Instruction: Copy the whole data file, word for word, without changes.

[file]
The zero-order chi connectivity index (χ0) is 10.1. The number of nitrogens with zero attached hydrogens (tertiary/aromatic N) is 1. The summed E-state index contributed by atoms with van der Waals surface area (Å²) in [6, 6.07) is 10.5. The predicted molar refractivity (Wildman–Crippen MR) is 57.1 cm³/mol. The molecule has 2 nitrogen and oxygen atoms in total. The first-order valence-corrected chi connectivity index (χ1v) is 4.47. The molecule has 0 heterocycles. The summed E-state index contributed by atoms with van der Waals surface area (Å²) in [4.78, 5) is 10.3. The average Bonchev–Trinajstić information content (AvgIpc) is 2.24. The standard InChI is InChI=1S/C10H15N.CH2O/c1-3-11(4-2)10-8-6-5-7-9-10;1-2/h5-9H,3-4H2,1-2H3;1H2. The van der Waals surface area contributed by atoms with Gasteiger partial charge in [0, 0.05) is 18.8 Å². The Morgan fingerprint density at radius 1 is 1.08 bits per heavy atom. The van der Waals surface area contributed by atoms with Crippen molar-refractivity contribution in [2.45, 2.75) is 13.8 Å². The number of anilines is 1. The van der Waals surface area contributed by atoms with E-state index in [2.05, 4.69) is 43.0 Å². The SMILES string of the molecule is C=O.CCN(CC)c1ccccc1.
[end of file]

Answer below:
The zero-order chi connectivity index (χ0) is 10.1. The number of nitrogens with zero attached hydrogens (tertiary/aromatic N) is 1. The summed E-state index contributed by atoms with van der Waals surface area (Å²) in [6, 6.07) is 10.5. The predicted molar refractivity (Wildman–Crippen MR) is 57.1 cm³/mol. The molecule has 2 nitrogen and oxygen atoms in total. The first-order valence-corrected chi connectivity index (χ1v) is 4.47. The molecule has 0 heterocycles. The summed E-state index contributed by atoms with van der Waals surface area (Å²) in [4.78, 5) is 10.3. The average Bonchev–Trinajstić information content (AvgIpc) is 2.24. The standard InChI is InChI=1S/C10H15N.CH2O/c1-3-11(4-2)10-8-6-5-7-9-10;1-2/h5-9H,3-4H2,1-2H3;1H2. The van der Waals surface area contributed by atoms with Gasteiger partial charge in [0, 0.05) is 18.8 Å². The Morgan fingerprint density at radius 1 is 1.08 bits per heavy atom. The van der Waals surface area contributed by atoms with Crippen molar-refractivity contribution in [2.45, 2.75) is 13.8 Å². The number of anilines is 1. The van der Waals surface area contributed by atoms with E-state index in [2.05, 4.69) is 43.0 Å². The SMILES string of the molecule is C=O.CCN(CC)c1ccccc1.